This infrared image of the macula—the light-sensitive center of the retina—was scanned by OCT, and the colors vary by macular volume, or thickness. Reduction in the macular volume can signify neurological damage to the retina. Image Courtesy of Rachel Nolan And Lisena Hasanaj, Neurology Vision Research Laboratory, New York University School of Medicine

Dr. Balcer and colleagues were first recognized in 2012 for successfully adapting a low-contrast eye chart—one with shades of gray rather than stark black and white letters—to better gauge the vision of people with MS. Next, they explored the use of OCT to obtain detailed images of MS-related structural changes and abnormalities in various layers of the retina. Ultimately they were able to use OCT to confirm that changes in the structure of the retina—such as retinal nerve fiber layer (RNFL) thinning—very clearly provide a biological explanation for changes in visual acuity and function experienced by people with MS.

Dr. Calabresi was already engaged in MS-related basic science and immunological research at Johns Hopkins University when he attended a presentation on OCT by Dr. Balcer. Both Drs. Calabresi and Balcer are on the board of directors of the International MS Visual System Consortium.

“When I saw the OCT, it was definitely love at first sight,” says Dr. Calabresi. “Here was a spectacular way of imaging axons [nerve fibers] directly by looking at the back of the eye, without encountering all the difficulties of having to image through the skull. The OCT allows us to look at neurons and axons in isolation, unobscured by inflammation and changes in myelin. Compared with an MRI, it may provide a measure of neurodegeneration that is more pure.”

Dr. Calabresi was subsequently introduced to Dr. Frohman, whose research at UT Southwestern focused on electrophysiological methods of assessing nerve degeneration, and soon the trio began to combine their unique talents in creative and highly productive ways.

A vision for the future
Intricate OCT images are already helping clinicians get a better handle on “silent” disease activity. Eventually they may help explain the frequent mismatch between MRI findings and MS symptoms—for example, the reasons why people with MS frequently have relatively mild symptoms until they reach a certain threshold, after which symptoms can become daunting.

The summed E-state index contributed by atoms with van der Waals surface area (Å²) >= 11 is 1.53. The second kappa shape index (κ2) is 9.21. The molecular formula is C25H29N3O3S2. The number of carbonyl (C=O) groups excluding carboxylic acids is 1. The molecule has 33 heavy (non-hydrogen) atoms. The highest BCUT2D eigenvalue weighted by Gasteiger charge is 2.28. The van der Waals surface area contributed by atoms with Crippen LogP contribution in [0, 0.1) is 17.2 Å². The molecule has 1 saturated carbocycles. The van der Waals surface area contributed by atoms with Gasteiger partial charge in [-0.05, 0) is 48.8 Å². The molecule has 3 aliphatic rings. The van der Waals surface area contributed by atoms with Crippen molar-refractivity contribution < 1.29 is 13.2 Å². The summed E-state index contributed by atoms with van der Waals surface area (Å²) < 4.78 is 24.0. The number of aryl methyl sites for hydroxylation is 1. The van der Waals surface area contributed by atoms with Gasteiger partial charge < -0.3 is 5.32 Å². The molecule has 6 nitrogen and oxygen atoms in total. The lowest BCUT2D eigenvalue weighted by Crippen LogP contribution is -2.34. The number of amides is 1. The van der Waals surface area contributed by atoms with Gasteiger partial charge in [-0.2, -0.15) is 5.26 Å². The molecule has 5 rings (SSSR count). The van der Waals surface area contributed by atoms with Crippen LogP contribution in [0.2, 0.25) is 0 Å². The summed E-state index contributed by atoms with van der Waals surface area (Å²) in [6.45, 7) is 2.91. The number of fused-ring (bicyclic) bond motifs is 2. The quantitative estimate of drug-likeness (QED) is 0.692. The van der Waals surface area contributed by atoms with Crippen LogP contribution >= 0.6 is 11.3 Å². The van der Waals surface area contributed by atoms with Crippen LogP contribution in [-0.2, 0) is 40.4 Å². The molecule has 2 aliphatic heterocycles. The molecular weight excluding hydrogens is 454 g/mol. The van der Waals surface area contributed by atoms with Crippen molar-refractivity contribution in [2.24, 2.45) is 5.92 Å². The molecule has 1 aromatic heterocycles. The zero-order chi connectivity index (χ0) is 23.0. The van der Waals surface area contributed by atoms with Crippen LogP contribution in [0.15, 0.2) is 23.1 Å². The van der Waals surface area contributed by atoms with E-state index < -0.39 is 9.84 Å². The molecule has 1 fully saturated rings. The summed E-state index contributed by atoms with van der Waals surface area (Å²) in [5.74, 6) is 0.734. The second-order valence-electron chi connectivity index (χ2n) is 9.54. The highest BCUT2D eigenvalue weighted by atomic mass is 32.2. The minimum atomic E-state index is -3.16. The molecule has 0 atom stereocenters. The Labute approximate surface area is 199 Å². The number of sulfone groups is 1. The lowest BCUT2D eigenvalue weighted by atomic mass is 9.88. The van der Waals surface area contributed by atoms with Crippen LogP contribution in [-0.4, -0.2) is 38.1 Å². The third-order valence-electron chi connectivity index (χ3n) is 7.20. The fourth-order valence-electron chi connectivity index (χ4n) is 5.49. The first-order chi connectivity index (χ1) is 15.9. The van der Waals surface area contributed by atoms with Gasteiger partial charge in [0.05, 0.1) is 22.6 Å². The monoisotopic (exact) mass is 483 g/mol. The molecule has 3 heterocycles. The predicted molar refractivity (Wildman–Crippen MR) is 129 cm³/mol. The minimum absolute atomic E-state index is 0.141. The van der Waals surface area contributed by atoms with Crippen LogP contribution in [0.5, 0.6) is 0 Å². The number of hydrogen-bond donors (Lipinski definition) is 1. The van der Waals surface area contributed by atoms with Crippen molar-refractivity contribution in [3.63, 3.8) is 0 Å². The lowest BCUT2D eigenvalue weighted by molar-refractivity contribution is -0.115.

The winning researchers discuss their findings and the power of collaboration.

“One of the great goals of MS therapy is to prevent people from going over these thresholds,” says Dr. Balcer. “We hope OCT can eventually be used to achieve this goal.” OCT has already gained acceptance as a reliable and relatively inexpensive biomarker of MS pathology in research, but it may require more testing before its use in clinical practice becomes widespread. “It takes considerable time and testing before a new technology is fully validated and insurers agree to reimburse its use,” says Dr. Calabresi. “We already regularly obtain OCT measurements of our patients, and we feel that the technology is very close to being ready for more widespread clinical use.”

The winners of the 2015 Barancik Prize emphasize their deep gratitude for the guidance their mentors have provided, for the inspiration and support of their colleagues in the field, and for unique opportunities to influence the next generation of talented MS researchers.

“The real goal of research is to help our patients,” Dr. Frohman says. “It has been an incredible privilege and responsibility to do this work, exchange our findings with those of our colleagues, and prepare others to take up the torch and continue to move this research forward.”

Susan Worley is a freelance medical writer in Bryn Mawr, Pennsylvania.
To learn more about the Barancik Prize, visit
Learn about the research of last year’s Barancik Prize winner, Dr. Philip De Jager.

Tags: Spring 2016